Succulents make amazing additions to a garden. Their shapes, colors, flowers and textures can add variety to any planting bed or container. They can look like stones, can be toothed as an alligator, and occasionally morph into monstrosities that defy genetics. Every gardener should have at least one succulent plant. The selections here offer a diverse mix of no-brainers to help you get started without risk of failure.
1. Black Rose (Aeonium arboreum ‘Zwartkop’)
Black Rose is a powerful contrast against light green or yellow plants. Over time, it develops a thick trunk and may branch into sizable subshrubs that produce foot-long, cone-shaped stems of vivid yellow flowers.
2. Raindrops Echeveria (Echeveria ‘Rain Drops’)
Echeveria is a collection of truly awesome succulents. The availability of dozens of different-colored hybrids makes them the paint-box plants to pair with glass gravel for outstanding potted specimens, though they look equally amazing in the landscape. Selecting by hand, rather than mail ordering, is the best method of getting the color you have in mind.
3. Zebra Plant (Haworthiopsis attenuata, formerly know as Haworthia attenuata)
Rub your finger along the leaves of this crocodile of a succulent to feel the unique hard warts that pock the surface. Though small, Zebra Plant’s hard, leathery surface makes it downright hard to kill, except with excess water or frost. This plant is a favorite for shallow bowls or bonsai pots, where it offsets freely, soon filling up the pot. It blooms on long piano-wire stalks with small, simple white flowers.
4. Donkey’s Tail (Sedum morganianum)
Show children a Donkey’s Tail and they will reach out to pinch the leaves of this unique vinelike succulent. It’s typically grown in a hanging basket where perfect drainage is assured. It also grows well dangling from a pot on a wall or balcony. This is not a heat lover, but it’s a cinch to grow in spots protected from wind. Give it a shaded location with filtered light for best results.
5. Spider Aloe (Aloe humilis)
Fat and stubby, this cute, little Aloe blooms just as spectacularly as its larger African relatives. In spring, a foot (30 cm) long spike emerges, topped with tubular, coral red blooms that hummingbirds find irresistible. This hand-size plant is ideal for low, wide bonsai pots. Its toothy leaves are thick and stiff, so its precise form is maintained at all times without flopping. Pairing several Spider Aloes with smooth river stones makes a beautiful little grouping.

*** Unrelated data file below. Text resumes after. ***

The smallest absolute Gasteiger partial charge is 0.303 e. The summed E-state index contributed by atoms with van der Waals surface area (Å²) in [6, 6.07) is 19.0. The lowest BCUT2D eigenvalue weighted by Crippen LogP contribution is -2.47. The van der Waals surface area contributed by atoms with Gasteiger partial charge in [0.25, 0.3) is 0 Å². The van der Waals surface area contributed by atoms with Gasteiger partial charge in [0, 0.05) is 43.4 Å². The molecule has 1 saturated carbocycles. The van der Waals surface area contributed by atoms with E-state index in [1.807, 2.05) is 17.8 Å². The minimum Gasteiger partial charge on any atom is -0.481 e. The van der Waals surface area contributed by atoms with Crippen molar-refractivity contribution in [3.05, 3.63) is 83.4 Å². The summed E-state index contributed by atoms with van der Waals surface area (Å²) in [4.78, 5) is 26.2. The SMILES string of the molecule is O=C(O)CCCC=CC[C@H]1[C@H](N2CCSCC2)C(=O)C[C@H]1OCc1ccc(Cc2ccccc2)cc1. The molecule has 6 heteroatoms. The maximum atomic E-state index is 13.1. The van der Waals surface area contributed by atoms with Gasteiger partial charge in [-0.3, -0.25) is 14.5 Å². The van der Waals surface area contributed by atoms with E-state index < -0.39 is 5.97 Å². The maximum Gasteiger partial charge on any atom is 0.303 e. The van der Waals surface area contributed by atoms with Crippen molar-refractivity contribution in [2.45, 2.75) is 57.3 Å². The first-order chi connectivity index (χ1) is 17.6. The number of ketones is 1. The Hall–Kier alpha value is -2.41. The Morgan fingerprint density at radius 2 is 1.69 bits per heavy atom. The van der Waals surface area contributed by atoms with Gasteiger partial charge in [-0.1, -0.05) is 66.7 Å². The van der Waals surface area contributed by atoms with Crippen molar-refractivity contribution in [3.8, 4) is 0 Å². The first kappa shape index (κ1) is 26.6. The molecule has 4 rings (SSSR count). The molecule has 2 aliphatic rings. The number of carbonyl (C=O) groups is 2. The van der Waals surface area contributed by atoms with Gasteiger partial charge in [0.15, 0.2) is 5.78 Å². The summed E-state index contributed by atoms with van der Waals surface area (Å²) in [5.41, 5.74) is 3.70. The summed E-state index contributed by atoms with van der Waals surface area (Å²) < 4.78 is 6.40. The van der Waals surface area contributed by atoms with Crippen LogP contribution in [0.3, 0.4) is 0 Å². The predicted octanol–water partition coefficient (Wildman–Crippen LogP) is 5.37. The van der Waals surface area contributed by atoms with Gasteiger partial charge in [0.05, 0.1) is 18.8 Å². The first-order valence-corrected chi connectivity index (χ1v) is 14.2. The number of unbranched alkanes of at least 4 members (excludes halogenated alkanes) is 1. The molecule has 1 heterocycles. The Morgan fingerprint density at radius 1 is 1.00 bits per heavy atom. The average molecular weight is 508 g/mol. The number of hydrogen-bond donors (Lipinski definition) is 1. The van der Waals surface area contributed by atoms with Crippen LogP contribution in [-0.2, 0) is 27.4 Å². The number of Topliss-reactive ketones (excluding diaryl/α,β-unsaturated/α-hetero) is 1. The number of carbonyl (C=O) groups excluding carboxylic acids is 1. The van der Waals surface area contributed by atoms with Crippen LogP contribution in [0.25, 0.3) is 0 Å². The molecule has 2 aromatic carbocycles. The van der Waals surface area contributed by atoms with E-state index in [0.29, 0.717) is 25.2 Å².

6. Fire Sticks (Euphorbia tirucalli ‘Rosea’)
The Pencil Tree has been around forever, but the red form of the species, is a great design tool for
its fine texture and vivid winter hues. The color is the result of reduced chlorophyll, which stunts growth and keeps this succulent small. The most intense color occurs in winter on plants in full sun. This species is more tolerant of ordinary soil than most succulents, so it’s often planted alongside moisture-loving plants.
7. Cobweb Houseleek (Sempervivum arachnoideum)
This cold-hardy succulent is one of the cutest small rosettes. It stands up to winter cold because it originates in the high mountains of Europe, where plants thrive in decomposing granite pockets on sun-drenched cliffs. Cobweb Houseleek is named for the spider-like appearance created when stems arch outward from between the leaves to bear offsets. These offsets are easy to sever and root into new plants. If you want to try this one, provide it with good drainage.
8. Queen Victoria Agave (Agave victoriae-reginae)
A mature specimen of the small Queen Victoria Agave can cost as much as a thousand dollars. But like all Agaves, it blooms just once at the end of its life. Slow growth and exquisite beauty make this a prime single specimen. A mature plant is roughly the size of a volleyball and is rock hard, while the leaves are edged in white lines, which lend unique graphic quality to the plant.
9. Paddle Plant (Kalanchoe luciae)
Paddle Plant is the most popular modern succulent due to its whimsical form and intense winter color. Its leaves are flat, like pancakes, layered into an odd rosette. This plant bolts when it blooms, with the center stem elongating into a gangly white stalk. Those sold in nurseries are youngsters raised to maximum size for immediate use, but they do not last more than a year before bolting, which spoils their looks. Once Paddle Plant flowers, cut off the stem and give the remnant of the plant good care. It will soon produce many new offsets that can be plucked off and rooted.
10. Blue Chalk Sticks (Curio talinoides var. mandraliscae)
No succulent rivals this one for true blue coloring. It’s favored for mixed-succulent bowls, where it pops against yellow succulents. Blue Chalk Sticks can be shrubby or low spreading depending on the form you buy and whether you shape it. Leaves are pencil thin and upright, creating a spiky, fine-textured mass. This is an exceptional choice for unusual form in windowsill gardens.
- Succulentopedia: Browse succulents by Scientific Name, Common Name, Genus, Family, USDA Hardiness Zone, Origin, or cacti by Genus
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